see that those, who can be extreme rigorous and exact in the search of truth, can be as civil and as complaisant in their dealing with those whom they take to be lovers of it. But this cannot keep me from being out of countenance at the receipt of such obligations, without the hopes of making such returns as I ought. Instead of that, give me leave to do what is next to it, and let you see that I am not sorry I am obliged to you. The bearer hereof, Dr. Sibelius, is a friend of mine, who comes to Dublin with a design to settle there, and I beg your assistance of him, in what lies in your way. I shall take it as a favour done to me. And methinks I have reason now to expect it of you, since you have done me, more than once, very great ones, when I had no reason to expect any at all. Sir, you have made great advances of friendships towards me, and you see they are not lost upon me. I am very sensible of them, and would make such an use of them as might assure you I should take it for a new favour, if you would afford me an occasion wherein I might, by any service, tell you how much I am,

Your most humble, and most obliged servant,

Joun Locke.

I had the honour to know one of your name at Leyden about seven or eight years since. If he be any rea lation of yours and now in Dublin, I beg the favour of you to present my humble service to him.

Mr. MOLYNEUX to Mr. LOCKE... SIR, UPON the arrival of our lord lieutenant in this place (which was on the 25th instant) I had the favour of a detter from you by the hands of Dr. Sibelius. '. I.cannot easily tell you how grateful it was to me, having the highest esteem for him that sent it, from the first moment that I was so happy as to see any of his writ. ings; and therefore it was, that I was so ambitious of making a friendship with you, by presenting you one of my trifles, which I ordered my bookseller to lay before you, under this character, “ as a mean testimony of the « great respect I had for the author of the Essay of « Human Understanding." And since I find, by yours to me, that my ambition is not fallen short of its design; but that you are pleased to encourage me, by assuring me that I have made great advances of friendship towards you ; give me leave to embrace the favour with all joy imaginable. And that you may judge of sincerity by my open heart, I will plainly confess to you, that I have not in my life read any book with more satisfaction than your essay; insomuch, that a repeated perusal of it is still more pleasant to me.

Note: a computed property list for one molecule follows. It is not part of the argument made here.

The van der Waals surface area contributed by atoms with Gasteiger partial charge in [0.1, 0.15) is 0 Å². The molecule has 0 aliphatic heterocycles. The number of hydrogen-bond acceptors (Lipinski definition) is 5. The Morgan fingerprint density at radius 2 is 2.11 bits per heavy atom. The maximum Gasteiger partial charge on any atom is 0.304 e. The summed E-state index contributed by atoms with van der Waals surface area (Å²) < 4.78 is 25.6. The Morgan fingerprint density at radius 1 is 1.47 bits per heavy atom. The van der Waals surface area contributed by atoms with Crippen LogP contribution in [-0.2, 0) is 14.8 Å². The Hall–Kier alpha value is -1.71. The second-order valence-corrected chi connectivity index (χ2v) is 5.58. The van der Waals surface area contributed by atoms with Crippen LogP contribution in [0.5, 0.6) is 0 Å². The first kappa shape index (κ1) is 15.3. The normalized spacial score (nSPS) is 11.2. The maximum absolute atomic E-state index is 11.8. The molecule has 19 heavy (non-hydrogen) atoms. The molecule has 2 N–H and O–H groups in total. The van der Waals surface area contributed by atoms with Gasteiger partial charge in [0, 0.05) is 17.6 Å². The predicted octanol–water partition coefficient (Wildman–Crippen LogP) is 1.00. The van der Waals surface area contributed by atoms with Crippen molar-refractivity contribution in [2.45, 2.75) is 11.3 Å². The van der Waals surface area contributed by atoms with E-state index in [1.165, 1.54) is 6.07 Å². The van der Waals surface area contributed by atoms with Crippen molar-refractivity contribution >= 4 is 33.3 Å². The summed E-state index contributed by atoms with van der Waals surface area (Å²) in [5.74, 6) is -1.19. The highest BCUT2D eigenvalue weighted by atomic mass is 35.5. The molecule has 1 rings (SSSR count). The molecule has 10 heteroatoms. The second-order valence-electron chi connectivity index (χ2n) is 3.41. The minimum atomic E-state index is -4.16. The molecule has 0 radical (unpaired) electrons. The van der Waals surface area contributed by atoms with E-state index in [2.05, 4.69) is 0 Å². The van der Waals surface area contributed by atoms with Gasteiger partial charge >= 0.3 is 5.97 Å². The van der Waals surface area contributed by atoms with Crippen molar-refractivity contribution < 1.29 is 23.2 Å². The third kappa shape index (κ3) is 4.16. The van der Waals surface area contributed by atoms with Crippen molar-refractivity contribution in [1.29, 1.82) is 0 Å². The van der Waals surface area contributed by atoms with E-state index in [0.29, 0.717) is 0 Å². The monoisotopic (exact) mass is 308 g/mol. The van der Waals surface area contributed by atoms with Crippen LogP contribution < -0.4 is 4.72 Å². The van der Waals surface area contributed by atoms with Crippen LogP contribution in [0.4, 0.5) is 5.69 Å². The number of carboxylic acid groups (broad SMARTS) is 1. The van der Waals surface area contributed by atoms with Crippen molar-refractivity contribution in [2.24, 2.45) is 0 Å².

And I have endeavoured, with great success, to re. commend it to the consideration of the ingenious, in this place. Dr. King, bishop of Derry, when he read it, made some slight remarks on the foremost parts of the book; but his business would not permit him to go through it all. What he did, rough as it was, he gave to me, and they are at your commands, when you please.

One thing I must needs insist on to you, which is, that you would think of obliging the world with “ A “ Treatise of Morals," drawn up according to the hints you frequently give in your essay, of being demonstrable according to the mathematical method. This is most certainly true. But then the task must be undertaken, only by so clear and ạistinct a thinker as you are. This were an attempt worthy your consideration. And there is nothing I should more ardently wish for than to see it. And therefore, good sir, let me beg of you to turn your thoughts this way; and if so young a friendship as mine haye any force, let me prevail upon you. · Upon my reading your essay, I was so taken with it, that when I was in London, in August 1690, I made inquiry amongst some of my learned friends for any